Hi. The name’s Nina. Nina Miller. But enough of this James Bond nonsense, let’s get down to business.


I started my Paragon journey (believe me, it’s been a journey) just before the summer holidays in 2014, when I went to Play On, the music program. I started with my trusty whistle as my instrument of choice – I’d played for 5 1/2 years before that, so I felt pretty comfortable with it. I was introduced to a loveable hippie named Ninian Perry, who was quite honestly the happiest person I have ever met in my life, who then proceeded to joyfully introduce the wonderful Tom Oakes as my whistle teacher, and so my journey began.


Before I knew it, I was there every Saturday from 10am-1pm. I whistled with Tom and I arranged harp pieces with Karen, but above all, I worked on my improv with Ninian and the rest of the gang. I mean, don’t get me wrong, at first I basically just sat and nodded my head until everyone had finished jamming, but soon I was actually joining in, and realising that I knew what sound I wanted to make, and even when I didn’t, I just had to go for it. I even started trying my hand at a bit of percussion- I really tried. I really got into the swing of things at play on, and before I knew it, we were about to break for summer again and everyone there felt like old friends. Although I was looking forward to my break, I didn’t want to go without my paragon chums for a whole summer- thats when my mum told me about M3- the music and dance group.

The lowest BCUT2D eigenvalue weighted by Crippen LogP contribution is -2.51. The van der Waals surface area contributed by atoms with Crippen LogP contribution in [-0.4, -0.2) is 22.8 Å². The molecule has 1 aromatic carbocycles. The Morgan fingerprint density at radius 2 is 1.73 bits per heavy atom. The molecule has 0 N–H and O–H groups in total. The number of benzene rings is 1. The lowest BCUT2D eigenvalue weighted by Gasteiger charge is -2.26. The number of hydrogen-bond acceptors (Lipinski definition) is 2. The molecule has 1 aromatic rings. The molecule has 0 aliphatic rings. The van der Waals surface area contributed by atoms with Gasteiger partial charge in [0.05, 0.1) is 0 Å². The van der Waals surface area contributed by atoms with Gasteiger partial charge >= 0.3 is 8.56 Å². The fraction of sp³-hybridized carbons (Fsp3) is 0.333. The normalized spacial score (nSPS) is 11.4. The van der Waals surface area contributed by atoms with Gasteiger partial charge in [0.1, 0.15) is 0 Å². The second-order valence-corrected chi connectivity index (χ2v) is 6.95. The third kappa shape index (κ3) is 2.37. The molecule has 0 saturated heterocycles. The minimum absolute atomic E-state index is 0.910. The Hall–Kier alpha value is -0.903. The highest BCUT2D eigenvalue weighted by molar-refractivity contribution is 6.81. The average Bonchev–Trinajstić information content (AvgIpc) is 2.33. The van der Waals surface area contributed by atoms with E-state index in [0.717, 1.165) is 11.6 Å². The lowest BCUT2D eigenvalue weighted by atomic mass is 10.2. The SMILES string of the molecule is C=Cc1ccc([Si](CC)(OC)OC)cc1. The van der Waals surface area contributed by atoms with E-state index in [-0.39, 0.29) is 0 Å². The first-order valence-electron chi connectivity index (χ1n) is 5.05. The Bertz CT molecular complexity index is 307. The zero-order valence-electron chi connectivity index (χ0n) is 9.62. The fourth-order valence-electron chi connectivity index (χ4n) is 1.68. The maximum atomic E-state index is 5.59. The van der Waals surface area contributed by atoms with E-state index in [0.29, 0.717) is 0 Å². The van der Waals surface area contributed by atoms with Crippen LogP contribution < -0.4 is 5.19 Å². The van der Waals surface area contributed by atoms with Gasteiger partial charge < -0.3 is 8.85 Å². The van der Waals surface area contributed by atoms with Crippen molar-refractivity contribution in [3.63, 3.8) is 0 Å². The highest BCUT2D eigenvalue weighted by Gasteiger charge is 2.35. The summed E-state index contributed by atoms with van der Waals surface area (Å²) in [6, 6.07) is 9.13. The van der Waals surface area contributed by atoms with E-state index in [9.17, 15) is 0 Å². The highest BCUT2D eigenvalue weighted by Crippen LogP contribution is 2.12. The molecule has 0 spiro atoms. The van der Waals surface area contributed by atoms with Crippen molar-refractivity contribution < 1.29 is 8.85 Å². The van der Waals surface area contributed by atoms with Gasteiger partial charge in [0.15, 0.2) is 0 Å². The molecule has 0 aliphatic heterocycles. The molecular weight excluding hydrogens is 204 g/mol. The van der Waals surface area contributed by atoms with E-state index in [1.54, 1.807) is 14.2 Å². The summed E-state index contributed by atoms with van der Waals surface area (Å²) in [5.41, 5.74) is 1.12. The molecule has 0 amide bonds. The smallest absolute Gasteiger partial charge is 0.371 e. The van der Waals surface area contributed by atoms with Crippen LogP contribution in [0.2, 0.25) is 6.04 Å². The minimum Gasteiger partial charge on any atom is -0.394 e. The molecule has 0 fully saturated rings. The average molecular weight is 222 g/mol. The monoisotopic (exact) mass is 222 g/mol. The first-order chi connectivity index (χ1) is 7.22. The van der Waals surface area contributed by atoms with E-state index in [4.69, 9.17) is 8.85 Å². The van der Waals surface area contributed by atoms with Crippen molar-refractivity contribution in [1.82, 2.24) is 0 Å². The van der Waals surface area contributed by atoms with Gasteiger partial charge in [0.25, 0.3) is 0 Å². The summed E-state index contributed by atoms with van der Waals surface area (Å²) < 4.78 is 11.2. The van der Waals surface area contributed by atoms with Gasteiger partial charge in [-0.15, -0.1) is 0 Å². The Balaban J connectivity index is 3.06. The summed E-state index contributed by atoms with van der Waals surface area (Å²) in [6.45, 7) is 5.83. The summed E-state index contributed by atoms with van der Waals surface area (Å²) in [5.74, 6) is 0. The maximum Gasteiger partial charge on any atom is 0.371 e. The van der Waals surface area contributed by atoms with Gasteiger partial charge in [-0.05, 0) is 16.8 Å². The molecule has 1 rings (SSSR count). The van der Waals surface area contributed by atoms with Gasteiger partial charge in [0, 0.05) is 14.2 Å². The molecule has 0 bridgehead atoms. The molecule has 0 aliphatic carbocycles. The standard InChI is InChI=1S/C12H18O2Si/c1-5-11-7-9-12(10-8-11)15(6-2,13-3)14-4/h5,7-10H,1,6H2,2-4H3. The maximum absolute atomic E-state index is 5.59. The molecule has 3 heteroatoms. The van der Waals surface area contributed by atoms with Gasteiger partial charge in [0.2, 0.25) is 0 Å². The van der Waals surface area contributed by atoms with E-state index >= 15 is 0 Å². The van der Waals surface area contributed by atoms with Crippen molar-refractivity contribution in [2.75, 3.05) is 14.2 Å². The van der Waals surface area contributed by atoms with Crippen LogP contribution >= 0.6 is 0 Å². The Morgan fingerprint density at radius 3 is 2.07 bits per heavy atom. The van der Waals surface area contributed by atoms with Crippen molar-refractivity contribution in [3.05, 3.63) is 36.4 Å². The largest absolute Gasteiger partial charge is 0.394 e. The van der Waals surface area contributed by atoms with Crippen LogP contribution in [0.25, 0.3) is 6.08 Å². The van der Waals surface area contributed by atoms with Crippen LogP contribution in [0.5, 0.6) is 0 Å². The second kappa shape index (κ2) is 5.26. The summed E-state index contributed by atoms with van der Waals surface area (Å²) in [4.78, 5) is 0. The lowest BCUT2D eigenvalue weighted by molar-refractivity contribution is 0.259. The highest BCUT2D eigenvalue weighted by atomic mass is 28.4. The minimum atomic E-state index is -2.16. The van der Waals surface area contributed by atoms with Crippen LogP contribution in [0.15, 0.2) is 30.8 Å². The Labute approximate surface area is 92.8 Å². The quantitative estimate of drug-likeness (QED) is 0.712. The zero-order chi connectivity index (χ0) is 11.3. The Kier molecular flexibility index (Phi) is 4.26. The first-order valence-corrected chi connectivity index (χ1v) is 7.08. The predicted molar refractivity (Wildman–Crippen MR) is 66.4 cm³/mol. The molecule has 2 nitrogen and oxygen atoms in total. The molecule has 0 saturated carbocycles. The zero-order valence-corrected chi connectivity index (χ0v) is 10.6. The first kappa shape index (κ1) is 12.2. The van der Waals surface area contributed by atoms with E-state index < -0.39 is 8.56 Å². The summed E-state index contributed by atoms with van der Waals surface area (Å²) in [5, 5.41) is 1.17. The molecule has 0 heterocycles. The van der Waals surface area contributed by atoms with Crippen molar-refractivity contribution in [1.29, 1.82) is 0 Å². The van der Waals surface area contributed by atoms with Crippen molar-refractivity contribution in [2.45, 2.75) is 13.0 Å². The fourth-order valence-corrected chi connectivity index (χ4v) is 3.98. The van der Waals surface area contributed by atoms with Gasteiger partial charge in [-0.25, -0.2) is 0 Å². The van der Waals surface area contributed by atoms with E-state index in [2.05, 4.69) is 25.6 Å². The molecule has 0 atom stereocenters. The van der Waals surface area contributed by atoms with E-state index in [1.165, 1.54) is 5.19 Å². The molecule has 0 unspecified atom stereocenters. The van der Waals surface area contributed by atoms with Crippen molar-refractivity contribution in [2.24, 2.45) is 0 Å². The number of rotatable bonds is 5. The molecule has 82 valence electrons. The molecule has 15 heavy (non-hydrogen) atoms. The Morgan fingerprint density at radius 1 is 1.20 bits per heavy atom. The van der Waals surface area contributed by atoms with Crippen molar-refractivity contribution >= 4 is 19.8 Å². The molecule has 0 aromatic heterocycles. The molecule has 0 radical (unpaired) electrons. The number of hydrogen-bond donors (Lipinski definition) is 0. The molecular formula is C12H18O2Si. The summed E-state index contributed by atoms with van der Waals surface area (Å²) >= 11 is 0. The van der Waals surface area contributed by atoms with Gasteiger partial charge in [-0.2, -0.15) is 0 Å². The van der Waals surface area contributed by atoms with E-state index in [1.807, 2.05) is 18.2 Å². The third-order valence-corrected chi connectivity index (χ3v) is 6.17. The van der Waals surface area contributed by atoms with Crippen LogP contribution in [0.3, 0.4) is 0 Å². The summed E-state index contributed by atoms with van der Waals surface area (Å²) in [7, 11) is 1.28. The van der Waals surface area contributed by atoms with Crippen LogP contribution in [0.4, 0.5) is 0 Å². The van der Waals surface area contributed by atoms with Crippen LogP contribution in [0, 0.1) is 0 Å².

I started M3 in the summer, for a week long course that was nothing like I had predicted. When I thought about M3, I felt cautiously excited to try a totally new art form- me? Pretentious? My first morning, I entered a very different world from play on, and, although I was enjoying the dancing, I naturally drifted towards the music. By the afternoon I was back to my whistle and a little percussion- you can’t say I didn’t try- and felt a little less out of my comfort zone. I did the same on Tuesday, but by Wednesday I was jamming all day long, and by Friday’s performance we had a whistle/trumpet combo and some pretty cool A minor grooves going on.


What amazed me was how different the two groups were. Even though there were a lot of people at M3 who were at play on, and we were improvising, just like I had done before, we were creating the mood for the dancers, and we had to keep that mood until they were ready to move on. It was odd, to have something so disciplined and yet so free, but it helped me to developed as a musician. I stopped going to play on that summer, and I started going to the junior conservatoire instead, but now I’m a regular at M3, and I’m continually surprised at how comfortable it’s made me feel with music.